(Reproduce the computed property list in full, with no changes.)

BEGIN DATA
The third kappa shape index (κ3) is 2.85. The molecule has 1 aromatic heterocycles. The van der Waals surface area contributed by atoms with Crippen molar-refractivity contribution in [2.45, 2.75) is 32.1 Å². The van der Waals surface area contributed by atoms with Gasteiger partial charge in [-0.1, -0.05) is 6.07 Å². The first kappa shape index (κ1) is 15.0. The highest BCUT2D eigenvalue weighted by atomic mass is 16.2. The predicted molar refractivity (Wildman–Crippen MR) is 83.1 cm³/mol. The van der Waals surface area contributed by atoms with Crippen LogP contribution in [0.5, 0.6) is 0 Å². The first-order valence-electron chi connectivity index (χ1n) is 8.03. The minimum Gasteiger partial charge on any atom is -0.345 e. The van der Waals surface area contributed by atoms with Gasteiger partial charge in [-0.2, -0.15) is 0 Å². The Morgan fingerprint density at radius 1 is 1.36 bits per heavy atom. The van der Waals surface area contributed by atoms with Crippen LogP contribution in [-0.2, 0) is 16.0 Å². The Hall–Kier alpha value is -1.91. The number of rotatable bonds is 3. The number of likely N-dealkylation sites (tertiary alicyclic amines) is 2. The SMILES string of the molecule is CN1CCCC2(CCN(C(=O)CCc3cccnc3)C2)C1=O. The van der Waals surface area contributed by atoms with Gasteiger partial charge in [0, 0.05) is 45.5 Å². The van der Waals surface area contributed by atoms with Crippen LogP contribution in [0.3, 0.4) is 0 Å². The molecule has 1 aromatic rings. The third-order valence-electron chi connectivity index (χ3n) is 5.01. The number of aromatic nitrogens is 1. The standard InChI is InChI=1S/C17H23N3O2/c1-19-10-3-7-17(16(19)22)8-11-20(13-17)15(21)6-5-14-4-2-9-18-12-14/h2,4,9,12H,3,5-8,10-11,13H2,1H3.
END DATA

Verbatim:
The third kappa shape index (κ3) is 2.85. The molecule has 1 aromatic heterocycles. The van der Waals surface area contributed by atoms with Crippen molar-refractivity contribution in [2.45, 2.75) is 32.1 Å². The van der Waals surface area contributed by atoms with Gasteiger partial charge in [-0.1, -0.05) is 6.07 Å². The first kappa shape index (κ1) is 15.0. The highest BCUT2D eigenvalue weighted by atomic mass is 16.2. The predicted molar refractivity (Wildman–Crippen MR) is 83.1 cm³/mol. The van der Waals surface area contributed by atoms with Crippen LogP contribution in [0.5, 0.6) is 0 Å². The first-order valence-electron chi connectivity index (χ1n) is 8.03. The minimum Gasteiger partial charge on any atom is -0.345 e. The van der Waals surface area contributed by atoms with Gasteiger partial charge in [-0.2, -0.15) is 0 Å². The Morgan fingerprint density at radius 1 is 1.36 bits per heavy atom. The van der Waals surface area contributed by atoms with Crippen LogP contribution in [-0.2, 0) is 16.0 Å². The Hall–Kier alpha value is -1.91. The number of rotatable bonds is 3. The number of likely N-dealkylation sites (tertiary alicyclic amines) is 2. The SMILES string of the molecule is CN1CCCC2(CCN(C(=O)CCc3cccnc3)C2)C1=O. The van der Waals surface area contributed by atoms with Gasteiger partial charge in [0, 0.05) is 45.5 Å². The van der Waals surface area contributed by atoms with Crippen LogP contribution in [0.3, 0.4) is 0 Å². The molecule has 1 aromatic rings. The third-order valence-electron chi connectivity index (χ3n) is 5.01. The number of aromatic nitrogens is 1. The standard InChI is InChI=1S/C17H23N3O2/c1-19-10-3-7-17(16(19)22)8-11-20(13-17)15(21)6-5-14-4-2-9-18-12-14/h2,4,9,12H,3,5-8,10-11,13H2,1H3.